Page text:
By Bill Willson
I was four almost five. It was 1940, my dad was a recovering alcoholic working on a WPA project, and we were poor, but I didn’t know any of that stuff. It was the first year ever in which I had any type of real memories. We lived in the little house in a lane in West Berkeley, California. We spent almost a whole year there. I know this because I remember the rainy days of spring, before my fourth Birthday, Easter, the Fourth of July, and CHRISTMAS. The next spring when I turned five we were in another place. A whole year doesn’t sound like much, but for a kid only four, a year is a significant chunk of living. Ah, but what I want to tell about is my best Christmas, when I was a little child, and still believed in magic. I want to tell you about the first Christmas I remember, and Santa’s First Visit to my house.
When we moved into this small, brown shingle, two story cottage, in the lane, I was already a runabout. On the east end of the lane on the corner of 7th and University, was a plumbing store. The men who worked there were very friendly and they liked me, everyone liked me, I was Billy Willson. They would talk to me, and answer my questions as I watched them work in the shop that bordered our lane behind the store. There was a barber shop next to the plumbing store. The barber and I were good friends, even though he never cut my hair. Dad did that. I liked the smells that came from these two places. I visited them regularly, as I made my daily rounds in the neighborhood. There were several other places around the block that I would stop off and visit. There was an elderly couple who lived on the corner at the top of the hill, the mothers of some of my playmates, Joey’s old grandmother, and a nice lady next-door. I guess I was quite a talker; people liked my visits with them. I especially liked to stop where they gave me cookies or fruit, I never asked, they just gave them to me.
On Christmas Eve, my 23 year old brother Buddy came home to visit, and to show us his “new” car, a 1934 Ford Roadster, with a rumble seat. After dinner the family decorated our small Christmas tree set up on top of a card table, so it could be seen through the front window, by passers-by in the lane. Buddy and my 14 year old sister Leora had fun putting the tinsel on and arguing about just how and where it should go. I helped too, and the tree was beautiful when we were done.
Mom and Dad had very few presents to put under the tree that year, but I didn’t care, Santa would be there soon. Buddy took us all for a ride up in the hills to see the Christmas lights in Piedmont. There were a lot of big houses with brilliant displays of trees, colored lights, and beautiful Christmas scenes. When we got back it was way past my bedtime, but on the lighted front porch I saw a pile of stuff. When I discovered Santa had come, I came wide awake and was too excited to go to sleep. I was told Santa probably couldn’t get in the house because we didn’t have a chimney. There were a few wrapped presents for the family, and lots of things for me. He brought me a Radio Flyer wagon, a scooter, some new clothes, and a big sock filled with fruit, nuts, and candy, a coloring book with Crayons, and some modeling clay. I think our little family went to sleep that cold winter night, feeling the warmth and magic of Christmas. I don’t recall going to sleep.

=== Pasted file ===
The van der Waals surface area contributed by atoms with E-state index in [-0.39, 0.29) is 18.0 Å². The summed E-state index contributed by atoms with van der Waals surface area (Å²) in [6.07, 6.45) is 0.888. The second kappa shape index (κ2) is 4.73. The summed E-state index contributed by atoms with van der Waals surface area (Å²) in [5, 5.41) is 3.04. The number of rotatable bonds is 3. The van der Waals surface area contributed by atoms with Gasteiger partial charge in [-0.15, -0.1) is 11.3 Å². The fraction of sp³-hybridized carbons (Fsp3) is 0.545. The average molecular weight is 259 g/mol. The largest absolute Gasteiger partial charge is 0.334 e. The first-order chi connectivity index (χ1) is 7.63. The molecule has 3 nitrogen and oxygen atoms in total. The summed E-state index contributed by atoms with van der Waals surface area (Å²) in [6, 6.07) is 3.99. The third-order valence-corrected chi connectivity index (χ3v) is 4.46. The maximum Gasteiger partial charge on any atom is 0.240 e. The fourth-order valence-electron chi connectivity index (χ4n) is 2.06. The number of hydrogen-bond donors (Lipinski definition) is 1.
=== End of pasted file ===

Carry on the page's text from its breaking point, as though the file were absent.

I was up bright and early Christmas day. Mom let me put on my new clothes. I loaded all my treasure into my wagon, tied it to the back of my scooter, and pulled it around the block to show all my friends. With my perfect 20/20 adult hindsight I have a feeling they already knew what I had received from Santa, but they never let on. I went to show my stuff to the guys in the plumbing shop, and the barber the next day, they too acted surprised.
This special memory lingers deep in my subconscious to resurface every December and make me notice all the tantalizing sights, sounds, and smells of this magical time of year. I especially notice all the children as they look with wonder at the magic in the store windows or lights on a tree. My little boy heart is free again, to think about the Christmas when jolly old Saint Nick, brought the fun he and his elves created, in the toy-shop at the North Pole, to my house. I guess even now, seventy-three years later, I still believe in the magic of Santa’s First Visit. More importantly, I recognize among the bright lights and tinsel, the true spirit of Christmas symbolized by God’s gift given to all of the world two thousand years ago.